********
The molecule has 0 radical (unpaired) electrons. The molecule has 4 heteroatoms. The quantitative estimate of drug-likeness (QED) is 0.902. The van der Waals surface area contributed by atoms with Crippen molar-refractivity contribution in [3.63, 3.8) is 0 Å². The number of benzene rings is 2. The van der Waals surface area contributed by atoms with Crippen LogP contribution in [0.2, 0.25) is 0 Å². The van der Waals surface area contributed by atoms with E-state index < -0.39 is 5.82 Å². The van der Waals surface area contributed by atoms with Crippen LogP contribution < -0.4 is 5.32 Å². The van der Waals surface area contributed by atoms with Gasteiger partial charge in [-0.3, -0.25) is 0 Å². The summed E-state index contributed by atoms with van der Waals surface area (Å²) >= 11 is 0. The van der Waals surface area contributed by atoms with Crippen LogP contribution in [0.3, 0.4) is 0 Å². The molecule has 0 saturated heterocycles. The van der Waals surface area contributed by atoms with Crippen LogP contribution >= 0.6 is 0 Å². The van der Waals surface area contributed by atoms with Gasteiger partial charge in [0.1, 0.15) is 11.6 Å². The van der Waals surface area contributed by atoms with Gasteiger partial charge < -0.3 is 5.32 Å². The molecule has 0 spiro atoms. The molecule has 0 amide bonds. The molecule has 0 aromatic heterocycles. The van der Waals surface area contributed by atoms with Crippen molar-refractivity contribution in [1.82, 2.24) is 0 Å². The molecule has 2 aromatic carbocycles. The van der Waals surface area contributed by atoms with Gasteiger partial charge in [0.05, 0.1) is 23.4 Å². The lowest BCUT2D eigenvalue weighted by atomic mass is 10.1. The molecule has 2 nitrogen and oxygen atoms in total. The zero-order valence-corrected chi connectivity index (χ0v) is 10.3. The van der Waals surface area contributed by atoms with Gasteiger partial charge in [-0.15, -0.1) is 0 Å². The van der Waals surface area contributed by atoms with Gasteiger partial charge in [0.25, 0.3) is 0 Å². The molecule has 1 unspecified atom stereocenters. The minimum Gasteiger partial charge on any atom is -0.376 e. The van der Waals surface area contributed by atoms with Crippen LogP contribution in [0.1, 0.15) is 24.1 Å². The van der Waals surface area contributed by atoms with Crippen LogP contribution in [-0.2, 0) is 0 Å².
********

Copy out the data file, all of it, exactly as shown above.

The molecule has 0 radical (unpaired) electrons. The molecule has 4 heteroatoms. The quantitative estimate of drug-likeness (QED) is 0.902. The van der Waals surface area contributed by atoms with Crippen molar-refractivity contribution in [3.63, 3.8) is 0 Å². The number of benzene rings is 2. The van der Waals surface area contributed by atoms with Crippen LogP contribution in [0.2, 0.25) is 0 Å². The van der Waals surface area contributed by atoms with E-state index < -0.39 is 5.82 Å². The van der Waals surface area contributed by atoms with Crippen LogP contribution < -0.4 is 5.32 Å². The van der Waals surface area contributed by atoms with Gasteiger partial charge in [-0.3, -0.25) is 0 Å². The summed E-state index contributed by atoms with van der Waals surface area (Å²) >= 11 is 0. The van der Waals surface area contributed by atoms with Crippen LogP contribution in [0.3, 0.4) is 0 Å². The molecule has 0 saturated heterocycles. The van der Waals surface area contributed by atoms with Crippen LogP contribution >= 0.6 is 0 Å². The van der Waals surface area contributed by atoms with Gasteiger partial charge in [0.1, 0.15) is 11.6 Å². The van der Waals surface area contributed by atoms with Gasteiger partial charge < -0.3 is 5.32 Å². The molecule has 0 spiro atoms. The molecule has 0 amide bonds. The molecule has 0 aromatic heterocycles. The van der Waals surface area contributed by atoms with Crippen molar-refractivity contribution in [1.82, 2.24) is 0 Å². The molecule has 2 aromatic carbocycles. The van der Waals surface area contributed by atoms with Gasteiger partial charge in [0.05, 0.1) is 23.4 Å². The lowest BCUT2D eigenvalue weighted by atomic mass is 10.1. The molecule has 2 nitrogen and oxygen atoms in total. The zero-order valence-corrected chi connectivity index (χ0v) is 10.3. The van der Waals surface area contributed by atoms with Gasteiger partial charge in [-0.15, -0.1) is 0 Å². The van der Waals surface area contributed by atoms with Gasteiger partial charge in [0.25, 0.3) is 0 Å². The molecule has 1 unspecified atom stereocenters. The minimum Gasteiger partial charge on any atom is -0.376 e. The van der Waals surface area contributed by atoms with Crippen LogP contribution in [0.1, 0.15) is 24.1 Å². The van der Waals surface area contributed by atoms with Crippen LogP contribution in [-0.2, 0) is 0 Å².